What is it about?

To bridge the gap between the awareness and discussion of disadvantage of women’s career development and the lack of actions to tackle these issues, our study, from a sociological perspective, proposes framework with actionable recommendations to tackle gender issues in hospitality through three dimensions: organisational culture, men’s involvement, and education.

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Why is it important?

According to a 2019 World Tourism Organization report, women account for more than 50% of the labour workforce but earn 14.7% less than men and hold less than one fifth of leadership roles in the tourism industry – particularly the hospitality sector. This study provides a holistic approach with actionable recommendations to promote gender equality and advance female career development in hospitality. The recommendations include: • Create and foster a culture of an open dialogue where issues of gender can be freely discussed by all employees, irrespective of gender, leading to an inclusive and equal organisational culture. • The patriarchal norm in organisational practices and culture should be challenged and the structure and training of organisations should be reimagined through a less patriarchal gaze. • Hospitality education institutions should integrate the subject of gender into tourism and hospitality curriculums. The study is significant for various stakeholders such as policymakers, educators, employees and managers in the hospitality sector, as well as general public. We believe all these stakeholders need to work closely together to challenge traditional masculinity and stereotyping gender labour divisions.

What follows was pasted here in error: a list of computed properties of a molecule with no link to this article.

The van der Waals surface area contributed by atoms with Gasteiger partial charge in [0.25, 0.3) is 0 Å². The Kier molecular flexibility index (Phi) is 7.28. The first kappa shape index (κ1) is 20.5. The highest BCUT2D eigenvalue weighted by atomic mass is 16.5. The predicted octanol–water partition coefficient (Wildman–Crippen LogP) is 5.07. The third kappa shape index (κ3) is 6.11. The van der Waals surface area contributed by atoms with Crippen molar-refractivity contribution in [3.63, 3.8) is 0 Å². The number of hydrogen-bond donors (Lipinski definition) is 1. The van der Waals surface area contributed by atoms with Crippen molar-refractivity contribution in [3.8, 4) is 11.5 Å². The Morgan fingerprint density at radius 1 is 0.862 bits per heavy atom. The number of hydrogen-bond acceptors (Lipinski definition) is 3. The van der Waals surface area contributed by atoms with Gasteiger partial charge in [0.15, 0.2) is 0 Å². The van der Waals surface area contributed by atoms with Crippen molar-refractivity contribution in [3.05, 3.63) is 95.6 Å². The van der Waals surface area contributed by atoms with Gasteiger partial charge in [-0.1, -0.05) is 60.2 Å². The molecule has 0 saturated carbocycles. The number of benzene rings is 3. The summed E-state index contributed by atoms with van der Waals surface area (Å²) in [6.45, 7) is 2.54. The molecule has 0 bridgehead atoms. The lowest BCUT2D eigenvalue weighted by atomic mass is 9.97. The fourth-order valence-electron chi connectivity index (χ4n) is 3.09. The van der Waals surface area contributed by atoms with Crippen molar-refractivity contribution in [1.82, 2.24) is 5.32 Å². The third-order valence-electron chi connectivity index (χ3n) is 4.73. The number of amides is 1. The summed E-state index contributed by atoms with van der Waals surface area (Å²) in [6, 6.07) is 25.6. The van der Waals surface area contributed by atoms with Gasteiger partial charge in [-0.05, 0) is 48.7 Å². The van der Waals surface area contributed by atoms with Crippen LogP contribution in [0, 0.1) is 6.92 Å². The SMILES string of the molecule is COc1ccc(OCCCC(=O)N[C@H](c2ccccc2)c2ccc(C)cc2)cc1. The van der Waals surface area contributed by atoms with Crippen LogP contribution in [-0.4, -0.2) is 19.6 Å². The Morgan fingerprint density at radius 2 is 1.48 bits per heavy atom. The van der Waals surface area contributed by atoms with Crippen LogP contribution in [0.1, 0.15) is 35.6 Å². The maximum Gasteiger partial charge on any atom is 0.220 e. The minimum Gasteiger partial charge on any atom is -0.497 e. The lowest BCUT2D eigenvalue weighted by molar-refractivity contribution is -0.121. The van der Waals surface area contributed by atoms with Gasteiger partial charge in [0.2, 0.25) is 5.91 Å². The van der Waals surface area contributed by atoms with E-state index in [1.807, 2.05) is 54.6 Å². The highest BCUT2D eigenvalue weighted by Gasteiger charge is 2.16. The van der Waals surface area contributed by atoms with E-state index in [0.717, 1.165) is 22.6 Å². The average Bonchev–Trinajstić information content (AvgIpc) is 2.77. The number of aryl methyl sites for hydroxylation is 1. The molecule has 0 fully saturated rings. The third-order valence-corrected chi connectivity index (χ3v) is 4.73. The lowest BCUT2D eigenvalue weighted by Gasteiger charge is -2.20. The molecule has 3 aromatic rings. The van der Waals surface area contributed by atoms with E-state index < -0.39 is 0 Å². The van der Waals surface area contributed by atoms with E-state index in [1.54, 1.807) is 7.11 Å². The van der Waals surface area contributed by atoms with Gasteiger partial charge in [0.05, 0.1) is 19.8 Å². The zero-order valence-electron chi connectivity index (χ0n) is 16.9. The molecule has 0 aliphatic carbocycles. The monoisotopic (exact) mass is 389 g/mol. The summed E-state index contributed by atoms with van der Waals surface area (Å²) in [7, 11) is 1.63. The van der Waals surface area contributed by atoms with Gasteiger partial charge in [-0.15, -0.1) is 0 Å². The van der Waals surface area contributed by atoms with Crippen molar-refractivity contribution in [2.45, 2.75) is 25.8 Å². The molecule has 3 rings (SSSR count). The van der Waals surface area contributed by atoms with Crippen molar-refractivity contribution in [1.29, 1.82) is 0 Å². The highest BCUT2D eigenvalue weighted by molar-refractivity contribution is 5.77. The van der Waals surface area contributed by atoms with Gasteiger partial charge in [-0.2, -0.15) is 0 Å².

Although gender issues have received quite a lot of attention in the past few years, I found there is still too little been done in practice. I believe in tackling the issue of gender equality fundamentally, so we need to have a holistic approach and involves multiple stakeholders working together. We have focused on these three elements because we believe the issues can only be fundamentally addressed through educations, listening and inclusive environment, and men’s supports. Each of these dimensions also connects a series of aspects required to make a change ranging from societal opinions of gender roles, labour division at home, organisational culture and leadership traits, as well as policy-making and legislation.

Dr Wenjie Cai
University of Greenwich

In comparison to other sectors, the hospitality industry has a long-standing history of being male-dominated, traditional, and paternalistic resulting in conflicts of power and gender inequality. Despite women making up 60% of the total industry workforce, they continue being under-represented at the senior management, leadership and board levels, although some but insufficient improvements have been observed at the non-executive director (NED) level. This leads to at least one conclusion that women tend to be employed at the lower, junior-level roles and struggle to break the glass-ceiling to top management positions. Issues of gender become very visible in situations when women take on caring responsibilities whether for elderly relatives or children, and many operational roles within the industry do not offer the full range of different flexible working arrangements.

Dr Maria Gebbels
University of Greenwich

Our action-oriented reflection on women’s career development in hospitality provides holistic recommendations that addresses to multiple stakeholders such as hospitality businesses, educational institutions and policymakers. Not only can the adaptation of these recommendations encourage gender equality in the hospitality industry, it may well be an important step to tackle the long-standing gender labour division that continues to shape gender relations in our society.

Dr. Xiongbin Gao
University of Surrey

Read the Original

This page is a summary of: Let’s not just “talk” about it: reflections on women’s career development in hospitality, International Journal of Contemporary Hospitality Management, October 2020, Emerald,
DOI: 10.1108/ijchm-05-2020-0385.
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